What "Production and Decay" really needs, barring emotional nuance and a more compelling narrative, is something The Outer Limits typically didn't shy away from: A monster fit for a walloping nightmare. The fury Marshall unleashes begs for its Quatermass moment, when it coalesces into something corporeal, sentient, and incomprehensible, a true foil to test the lily-livered doctor's mettle as well as a more feasible manifestation of all that bottling-up he's been doing. But no dice — whether because of the series' depleted budget or Stevens's love of science over lyricism (or both), all we get is old A-bomb test footage in forward- and reverse-motion and some sheepish gobbledygook about "time reversal effects."
I guess it could've been a lot worse, as Ben Brady was about to prove. And although it's not an episode I care to revisit again anytime soon, "Production and Decay" does have one characteristic that makes it worth watching carefully at least once. Despite a cold, pervasive, near-clinical weirdness, it counterintuitively reveals Stevens as the yin to Joseph Stefano's yang. Whereas Stefano's characters invariably find their way to the light only by excavating through deep, intractable darkness, Stevens's stand tall and are compelled to reach for it; even their customary mutual flaw, unchecked ambition, is backhandedly positive.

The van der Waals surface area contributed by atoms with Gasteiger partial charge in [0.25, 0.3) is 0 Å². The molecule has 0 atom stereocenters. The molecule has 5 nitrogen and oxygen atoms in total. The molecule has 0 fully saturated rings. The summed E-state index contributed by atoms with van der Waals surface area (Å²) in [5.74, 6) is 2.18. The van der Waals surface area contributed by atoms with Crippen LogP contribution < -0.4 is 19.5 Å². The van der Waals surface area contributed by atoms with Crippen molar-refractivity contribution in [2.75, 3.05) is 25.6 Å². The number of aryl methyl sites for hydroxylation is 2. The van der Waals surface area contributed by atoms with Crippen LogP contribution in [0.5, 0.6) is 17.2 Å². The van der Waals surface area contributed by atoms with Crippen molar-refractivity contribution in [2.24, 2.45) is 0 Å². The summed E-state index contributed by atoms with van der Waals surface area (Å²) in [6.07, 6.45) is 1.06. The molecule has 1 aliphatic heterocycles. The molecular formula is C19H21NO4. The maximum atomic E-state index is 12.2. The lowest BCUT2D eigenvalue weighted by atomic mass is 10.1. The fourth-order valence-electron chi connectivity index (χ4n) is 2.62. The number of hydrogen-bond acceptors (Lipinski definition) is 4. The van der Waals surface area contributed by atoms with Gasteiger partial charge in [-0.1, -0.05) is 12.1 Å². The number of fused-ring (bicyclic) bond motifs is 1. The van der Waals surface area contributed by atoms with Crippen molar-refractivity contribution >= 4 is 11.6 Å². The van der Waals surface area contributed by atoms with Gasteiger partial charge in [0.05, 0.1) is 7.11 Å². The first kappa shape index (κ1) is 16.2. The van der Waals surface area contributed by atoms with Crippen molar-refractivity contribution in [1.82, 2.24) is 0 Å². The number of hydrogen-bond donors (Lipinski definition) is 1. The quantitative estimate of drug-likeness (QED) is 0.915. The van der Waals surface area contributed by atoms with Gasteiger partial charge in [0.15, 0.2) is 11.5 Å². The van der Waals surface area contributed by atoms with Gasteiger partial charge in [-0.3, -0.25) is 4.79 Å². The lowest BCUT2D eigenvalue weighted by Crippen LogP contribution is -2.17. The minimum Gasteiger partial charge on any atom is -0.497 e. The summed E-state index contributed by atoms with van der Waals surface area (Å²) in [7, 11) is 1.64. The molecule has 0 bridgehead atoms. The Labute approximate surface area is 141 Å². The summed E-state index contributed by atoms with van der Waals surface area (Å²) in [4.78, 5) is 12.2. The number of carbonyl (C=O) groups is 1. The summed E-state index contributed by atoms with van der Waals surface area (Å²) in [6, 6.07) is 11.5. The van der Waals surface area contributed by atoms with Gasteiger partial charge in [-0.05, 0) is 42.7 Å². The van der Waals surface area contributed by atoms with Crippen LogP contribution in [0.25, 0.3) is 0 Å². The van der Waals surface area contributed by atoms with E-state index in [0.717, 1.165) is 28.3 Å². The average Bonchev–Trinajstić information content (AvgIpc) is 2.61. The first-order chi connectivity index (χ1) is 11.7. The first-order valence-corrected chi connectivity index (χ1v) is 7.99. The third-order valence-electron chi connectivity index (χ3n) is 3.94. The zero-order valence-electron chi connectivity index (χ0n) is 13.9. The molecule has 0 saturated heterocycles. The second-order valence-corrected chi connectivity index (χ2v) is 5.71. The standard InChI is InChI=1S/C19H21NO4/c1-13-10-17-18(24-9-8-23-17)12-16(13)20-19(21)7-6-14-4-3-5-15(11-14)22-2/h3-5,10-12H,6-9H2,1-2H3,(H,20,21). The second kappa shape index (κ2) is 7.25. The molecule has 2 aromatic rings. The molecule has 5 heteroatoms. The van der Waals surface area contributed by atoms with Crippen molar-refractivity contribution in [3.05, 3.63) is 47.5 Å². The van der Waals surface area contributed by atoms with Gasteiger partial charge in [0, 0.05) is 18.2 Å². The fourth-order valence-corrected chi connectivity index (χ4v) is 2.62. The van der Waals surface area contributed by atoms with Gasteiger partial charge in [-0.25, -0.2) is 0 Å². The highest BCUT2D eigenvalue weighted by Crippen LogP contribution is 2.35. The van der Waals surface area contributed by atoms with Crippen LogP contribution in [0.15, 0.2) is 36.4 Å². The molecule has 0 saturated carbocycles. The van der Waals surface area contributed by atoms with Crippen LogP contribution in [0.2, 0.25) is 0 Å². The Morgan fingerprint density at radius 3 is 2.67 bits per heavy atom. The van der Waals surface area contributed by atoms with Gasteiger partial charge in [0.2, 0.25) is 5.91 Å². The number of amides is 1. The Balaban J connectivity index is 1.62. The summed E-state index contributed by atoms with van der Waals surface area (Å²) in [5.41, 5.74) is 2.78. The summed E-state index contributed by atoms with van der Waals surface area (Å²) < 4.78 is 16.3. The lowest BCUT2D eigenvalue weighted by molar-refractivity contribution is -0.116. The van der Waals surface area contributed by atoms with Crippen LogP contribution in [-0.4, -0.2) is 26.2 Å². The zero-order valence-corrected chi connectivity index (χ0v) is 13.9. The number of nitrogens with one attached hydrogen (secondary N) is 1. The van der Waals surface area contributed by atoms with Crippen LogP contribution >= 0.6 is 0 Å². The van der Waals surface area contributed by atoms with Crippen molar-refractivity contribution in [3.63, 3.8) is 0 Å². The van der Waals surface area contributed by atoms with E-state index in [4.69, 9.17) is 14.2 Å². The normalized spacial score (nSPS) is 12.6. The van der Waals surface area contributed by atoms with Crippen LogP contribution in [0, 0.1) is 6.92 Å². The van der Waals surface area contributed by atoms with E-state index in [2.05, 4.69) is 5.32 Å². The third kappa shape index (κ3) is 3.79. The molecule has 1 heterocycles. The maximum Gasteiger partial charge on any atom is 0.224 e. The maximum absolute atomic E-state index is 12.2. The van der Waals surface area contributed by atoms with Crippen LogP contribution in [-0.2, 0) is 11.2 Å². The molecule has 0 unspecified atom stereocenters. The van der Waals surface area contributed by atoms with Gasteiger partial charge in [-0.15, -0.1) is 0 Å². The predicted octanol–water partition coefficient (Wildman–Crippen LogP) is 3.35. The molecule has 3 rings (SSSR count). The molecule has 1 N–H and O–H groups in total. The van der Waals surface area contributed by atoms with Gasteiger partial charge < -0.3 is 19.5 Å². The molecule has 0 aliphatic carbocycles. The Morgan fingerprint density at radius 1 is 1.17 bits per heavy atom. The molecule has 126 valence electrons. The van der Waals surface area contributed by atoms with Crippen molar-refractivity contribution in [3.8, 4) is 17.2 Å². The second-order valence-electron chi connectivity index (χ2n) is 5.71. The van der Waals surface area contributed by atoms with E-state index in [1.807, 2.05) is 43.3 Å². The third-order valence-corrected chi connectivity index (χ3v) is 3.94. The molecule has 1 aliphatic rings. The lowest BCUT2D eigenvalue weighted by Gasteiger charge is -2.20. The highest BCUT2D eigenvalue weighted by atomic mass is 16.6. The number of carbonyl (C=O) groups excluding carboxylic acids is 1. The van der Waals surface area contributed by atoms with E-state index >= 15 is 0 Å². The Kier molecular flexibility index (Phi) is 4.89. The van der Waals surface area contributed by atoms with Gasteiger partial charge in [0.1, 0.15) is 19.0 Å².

So kudos to Stevens for hiring someone so diametrically opposed to his sensibilities to run the show he created and loved — and to Stefano for following his own, more varied and memorable muse during production. Their partnership gives the show some of its edge, and inclines me to let Stevens's two lesser episodes off the hook.
Mark Holcomb writes about movies, television, books, and general pop-cultural ephemera for The Village Voice, The Believer, Time Out New York, Salon, and whoever else will have him. He first watched The Outer Limits in its original run as a highly impressionable, temperamentally morbid three year old, and hasn't been able to shake it since (not that he's tried). He and his twin brother, David, indulged their fascination with the series back in the pre-blog '90s, and their efforts live on here courtesy of David J. Schow.